Chopin, a piano hero, is one of the most famous and most talented composers of all time has written over 200 songs in the span of his career. If you are a piano player, you should probably listen to or learn about his pieces.
His music is so timeless that you can perhaps get inspired by his classical riffs and apply it to modern music today.
Before we list down the most famous Chopin pieces, let’s ask ourselves, who is Fryderyk Chopin?
Chopin was born in a Polish family but later acquired French citizenship. He lived from 1810 to 1849, which is pretty short. Chopin started as a child prodigy and composed a lot of grand piano songs that impressed a lot of people.
His compositions were appropriate for the romantic era he lived in. His unique solo piano technique was full of emotion that connected well with his timeline.
Without any lyrics, you could just feel the raw emotions, from joy to sorrow.
He specializes in various types of music, such as:
Most Famous Chopin Pieces
Now that you have an idea on what kind of niches Chopin excels in, here are some of his best work that you can listen to right now:
Waltz in D-flat Major, Op. 64, No. 1, The Minute Waltz
Waltz in D-flat Major is, without a doubt, one of Chopin’s most recognizable waltz compositions. It has a lively tempo with the inclusion of nuances from using the sustain pedal throughout the song. The talent and creativity put into this song made it one of the most famous songs in the world for generations.
24 Preludes, Op. 28
Chopin has created and written some of the best preludes. His preludes have dominated the piano music field for decades and still continues to be a go-to choice for recitals all over the globe.
Preludes are short intro pieces followed by a longer song. However, Chopin did an excellent job of piecing together a collection of preludes to make a seamless piece that is very pleasing to the ear.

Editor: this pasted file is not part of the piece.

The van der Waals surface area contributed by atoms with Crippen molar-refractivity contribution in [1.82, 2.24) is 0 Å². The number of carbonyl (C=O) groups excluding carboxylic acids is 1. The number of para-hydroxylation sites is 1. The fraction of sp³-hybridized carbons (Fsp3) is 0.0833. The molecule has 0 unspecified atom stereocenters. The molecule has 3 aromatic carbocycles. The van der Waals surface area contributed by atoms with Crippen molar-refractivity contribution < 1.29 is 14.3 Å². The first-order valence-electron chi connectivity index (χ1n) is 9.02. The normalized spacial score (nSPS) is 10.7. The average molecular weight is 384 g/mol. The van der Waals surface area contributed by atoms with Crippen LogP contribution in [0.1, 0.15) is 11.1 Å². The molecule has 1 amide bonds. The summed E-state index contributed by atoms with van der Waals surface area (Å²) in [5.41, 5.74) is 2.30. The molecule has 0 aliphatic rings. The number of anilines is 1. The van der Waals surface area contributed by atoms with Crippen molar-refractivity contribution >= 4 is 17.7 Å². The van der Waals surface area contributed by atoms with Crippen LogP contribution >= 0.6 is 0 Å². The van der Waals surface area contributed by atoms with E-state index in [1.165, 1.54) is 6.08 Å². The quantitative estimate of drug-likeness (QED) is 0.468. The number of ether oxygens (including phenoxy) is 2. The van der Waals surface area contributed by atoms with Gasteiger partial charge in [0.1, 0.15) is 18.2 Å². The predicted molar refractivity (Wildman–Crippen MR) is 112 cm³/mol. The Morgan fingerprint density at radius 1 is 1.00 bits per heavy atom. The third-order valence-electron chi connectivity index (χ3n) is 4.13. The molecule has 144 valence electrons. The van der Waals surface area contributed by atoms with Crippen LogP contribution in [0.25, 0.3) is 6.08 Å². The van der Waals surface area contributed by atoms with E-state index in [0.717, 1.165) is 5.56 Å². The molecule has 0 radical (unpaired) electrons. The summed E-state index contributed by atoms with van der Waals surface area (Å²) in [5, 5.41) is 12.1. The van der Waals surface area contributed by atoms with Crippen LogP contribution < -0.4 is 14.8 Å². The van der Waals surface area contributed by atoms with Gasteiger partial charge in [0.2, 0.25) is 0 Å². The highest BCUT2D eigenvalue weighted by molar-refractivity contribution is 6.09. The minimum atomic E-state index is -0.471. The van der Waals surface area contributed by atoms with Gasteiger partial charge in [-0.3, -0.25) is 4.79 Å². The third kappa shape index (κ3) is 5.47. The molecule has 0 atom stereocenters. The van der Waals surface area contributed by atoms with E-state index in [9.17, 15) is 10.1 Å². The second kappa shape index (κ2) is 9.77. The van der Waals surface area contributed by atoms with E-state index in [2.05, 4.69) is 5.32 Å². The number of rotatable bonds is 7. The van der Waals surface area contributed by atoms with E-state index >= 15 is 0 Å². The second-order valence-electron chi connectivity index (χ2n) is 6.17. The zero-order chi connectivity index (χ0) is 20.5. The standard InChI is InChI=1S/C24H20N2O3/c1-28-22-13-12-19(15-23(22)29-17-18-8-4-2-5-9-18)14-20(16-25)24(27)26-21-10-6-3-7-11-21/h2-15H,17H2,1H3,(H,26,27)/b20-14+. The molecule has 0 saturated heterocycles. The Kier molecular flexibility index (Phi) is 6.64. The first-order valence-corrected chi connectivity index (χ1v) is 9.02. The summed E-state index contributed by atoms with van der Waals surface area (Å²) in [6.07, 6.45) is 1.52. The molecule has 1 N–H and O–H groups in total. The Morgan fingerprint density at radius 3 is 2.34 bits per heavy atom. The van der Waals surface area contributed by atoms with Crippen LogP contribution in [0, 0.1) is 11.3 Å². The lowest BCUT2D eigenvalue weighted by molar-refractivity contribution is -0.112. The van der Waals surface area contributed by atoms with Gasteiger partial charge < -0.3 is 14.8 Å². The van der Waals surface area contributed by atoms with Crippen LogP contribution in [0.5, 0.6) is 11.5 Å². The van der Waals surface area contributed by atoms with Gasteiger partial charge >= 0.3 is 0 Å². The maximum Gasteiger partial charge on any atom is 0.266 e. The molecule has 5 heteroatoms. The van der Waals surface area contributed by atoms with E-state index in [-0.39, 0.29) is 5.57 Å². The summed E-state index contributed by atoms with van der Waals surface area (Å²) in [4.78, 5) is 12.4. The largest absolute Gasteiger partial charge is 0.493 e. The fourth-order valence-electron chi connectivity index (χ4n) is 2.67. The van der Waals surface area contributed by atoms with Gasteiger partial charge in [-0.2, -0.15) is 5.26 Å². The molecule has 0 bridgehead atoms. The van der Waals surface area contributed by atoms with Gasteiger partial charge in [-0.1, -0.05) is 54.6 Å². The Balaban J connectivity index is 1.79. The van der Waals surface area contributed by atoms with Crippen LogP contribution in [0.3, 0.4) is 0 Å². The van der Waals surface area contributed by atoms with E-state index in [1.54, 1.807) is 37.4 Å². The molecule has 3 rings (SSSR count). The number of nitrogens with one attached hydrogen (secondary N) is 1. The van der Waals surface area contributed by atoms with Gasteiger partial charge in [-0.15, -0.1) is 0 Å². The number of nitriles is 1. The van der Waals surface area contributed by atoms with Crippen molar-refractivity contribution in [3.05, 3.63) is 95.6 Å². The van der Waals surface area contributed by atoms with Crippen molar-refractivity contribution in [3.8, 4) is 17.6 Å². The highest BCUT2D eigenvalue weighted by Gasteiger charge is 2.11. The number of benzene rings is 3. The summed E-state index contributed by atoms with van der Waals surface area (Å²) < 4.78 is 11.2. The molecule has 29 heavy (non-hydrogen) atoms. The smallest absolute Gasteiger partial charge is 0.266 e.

Chopin had a muse, and they both enjoyed folk music, which eventually became an inspiration to his song Barcarolle. Although Chopin was Polish, Barcarolle was inspired by Italian folk music and has become one of the most popular songs in Venice, Italy.
When you listen to the track, you will notice that they are inspired by various Italian instruments and sounds, sounding like an Italian opera. Barcarolle is very unique and different from his other pieces.
A Young Girl’s Wish, A Polish Traditional Song
This next song shows Chopin’s love for Polish folk culture. “A Young Girl’s Wish” is Chopin’s way of contributing and showing his passion for Polish culture by creating music with the use of traditional Polish poetry.
This song is based on a poem by Stefan Witwicki that follows a story of a young, pleasant girl who was in love with a man.
Etude Op. 10, No. 12 in C minor, The Revolutionary Etude
Etudes Op. 10 is the last piece of his first set. It was written in 1831 during the Polish uprising to protest against Bolshevik authorities.
Chopin used brilliant and creative techniques that describe the moment. He uses harmonies to depict his troubled mind that has something to do with the current conditions of his country.
Etudes Op. 10 is dedicated to his friend, Franz Liszt. This composition truly showcases Chopin’s incredible musical talent.
Ballade No. 1 in G minor
Just like Etudes Op. 10, Ballade No. 1 in G Minor also has dramatic and deep tones.
He wrote this piece at the age of 21 with the use of lilting rhythms. It is more of a progressive song that contains a lot of interruptions and transitioning themes throughout the song.
Polonaise in A-flat major, Op. 53, The Heroic Polonaise
Finally, this last piece I added on the list is associated with his love for his country. It is a song about patriotism, independence, and national pride.
This song is a challenging piece to play on the piano as it consists of technically advanced runs. The song gets its nickname from the French Novel, The Vigor! The Strength! The Inspiration!
It was written during the 1848 French Revolution, and since then, Polonaise is deemed to be a symbol of heroism.
- Do you have to know how to read notes to become a better piano player?
No, to become a great piano player, you need to practice. Practicing the same riff over and over again will develop your muscle memory. Whether you learned to play by reading notes or play by ear, practice and discipline are vital to become a better piano player.
- Aside from Chopin, who are the other piano players, I should look up for inspiration?
Aside from Chopin, you can also listen to classical greats such as Mozart, Beethoven, and Bach.
All of them had fantastic classical compositions that could inspire you to become a better piano musician, no matter what genre you are into.
Frederic Chopin is one of the best composers and piano players ever to be born.
Without him and his contributions to music, who knows what have become of the modern composers of today.
His music had a significant impact on generations of musicians that continue up to this day.